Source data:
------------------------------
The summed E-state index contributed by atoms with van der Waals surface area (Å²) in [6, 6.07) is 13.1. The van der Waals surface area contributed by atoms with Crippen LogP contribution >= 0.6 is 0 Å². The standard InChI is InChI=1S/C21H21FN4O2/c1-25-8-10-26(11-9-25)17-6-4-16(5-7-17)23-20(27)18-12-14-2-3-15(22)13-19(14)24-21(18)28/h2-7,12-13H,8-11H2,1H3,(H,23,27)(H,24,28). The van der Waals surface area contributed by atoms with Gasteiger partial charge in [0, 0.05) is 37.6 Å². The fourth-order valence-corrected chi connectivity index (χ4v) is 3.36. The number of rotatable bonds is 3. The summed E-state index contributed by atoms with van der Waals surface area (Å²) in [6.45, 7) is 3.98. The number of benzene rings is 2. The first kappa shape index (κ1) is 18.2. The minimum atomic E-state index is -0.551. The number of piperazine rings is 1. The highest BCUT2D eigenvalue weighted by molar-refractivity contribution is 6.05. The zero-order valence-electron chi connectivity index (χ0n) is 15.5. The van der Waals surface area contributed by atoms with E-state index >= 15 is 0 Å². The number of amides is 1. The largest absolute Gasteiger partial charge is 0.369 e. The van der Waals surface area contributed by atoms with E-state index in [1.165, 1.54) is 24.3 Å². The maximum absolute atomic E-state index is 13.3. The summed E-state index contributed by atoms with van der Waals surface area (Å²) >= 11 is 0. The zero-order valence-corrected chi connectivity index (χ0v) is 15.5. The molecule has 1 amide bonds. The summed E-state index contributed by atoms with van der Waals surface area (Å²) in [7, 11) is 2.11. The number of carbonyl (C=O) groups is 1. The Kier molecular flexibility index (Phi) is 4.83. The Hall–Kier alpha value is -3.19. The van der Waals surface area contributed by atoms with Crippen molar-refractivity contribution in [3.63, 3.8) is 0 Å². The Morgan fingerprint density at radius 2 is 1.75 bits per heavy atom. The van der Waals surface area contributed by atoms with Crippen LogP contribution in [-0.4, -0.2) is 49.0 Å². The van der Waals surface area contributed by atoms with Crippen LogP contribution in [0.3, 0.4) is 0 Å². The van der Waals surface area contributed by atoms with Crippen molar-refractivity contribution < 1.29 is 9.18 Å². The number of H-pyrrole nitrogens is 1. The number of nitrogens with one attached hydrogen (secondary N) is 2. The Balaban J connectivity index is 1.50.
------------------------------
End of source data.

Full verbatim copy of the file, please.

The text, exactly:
The summed E-state index contributed by atoms with van der Waals surface area (Å²) in [6, 6.07) is 13.1. The van der Waals surface area contributed by atoms with Crippen LogP contribution >= 0.6 is 0 Å². The standard InChI is InChI=1S/C21H21FN4O2/c1-25-8-10-26(11-9-25)17-6-4-16(5-7-17)23-20(27)18-12-14-2-3-15(22)13-19(14)24-21(18)28/h2-7,12-13H,8-11H2,1H3,(H,23,27)(H,24,28). The van der Waals surface area contributed by atoms with Gasteiger partial charge in [0, 0.05) is 37.6 Å². The fourth-order valence-corrected chi connectivity index (χ4v) is 3.36. The number of rotatable bonds is 3. The summed E-state index contributed by atoms with van der Waals surface area (Å²) in [6.45, 7) is 3.98. The number of benzene rings is 2. The first kappa shape index (κ1) is 18.2. The minimum atomic E-state index is -0.551. The number of piperazine rings is 1. The highest BCUT2D eigenvalue weighted by molar-refractivity contribution is 6.05. The zero-order valence-electron chi connectivity index (χ0n) is 15.5. The van der Waals surface area contributed by atoms with E-state index >= 15 is 0 Å². The number of amides is 1. The largest absolute Gasteiger partial charge is 0.369 e. The van der Waals surface area contributed by atoms with E-state index in [1.165, 1.54) is 24.3 Å². The maximum absolute atomic E-state index is 13.3. The summed E-state index contributed by atoms with van der Waals surface area (Å²) >= 11 is 0. The zero-order valence-corrected chi connectivity index (χ0v) is 15.5. The molecule has 1 amide bonds. The summed E-state index contributed by atoms with van der Waals surface area (Å²) in [7, 11) is 2.11. The number of carbonyl (C=O) groups is 1. The Kier molecular flexibility index (Phi) is 4.83. The Hall–Kier alpha value is -3.19. The van der Waals surface area contributed by atoms with Crippen molar-refractivity contribution in [3.63, 3.8) is 0 Å². The Morgan fingerprint density at radius 2 is 1.75 bits per heavy atom. The van der Waals surface area contributed by atoms with Crippen LogP contribution in [-0.4, -0.2) is 49.0 Å². The van der Waals surface area contributed by atoms with Crippen LogP contribution in [0.3, 0.4) is 0 Å². The van der Waals surface area contributed by atoms with Crippen molar-refractivity contribution < 1.29 is 9.18 Å². The number of H-pyrrole nitrogens is 1. The number of nitrogens with one attached hydrogen (secondary N) is 2. The Balaban J connectivity index is 1.50.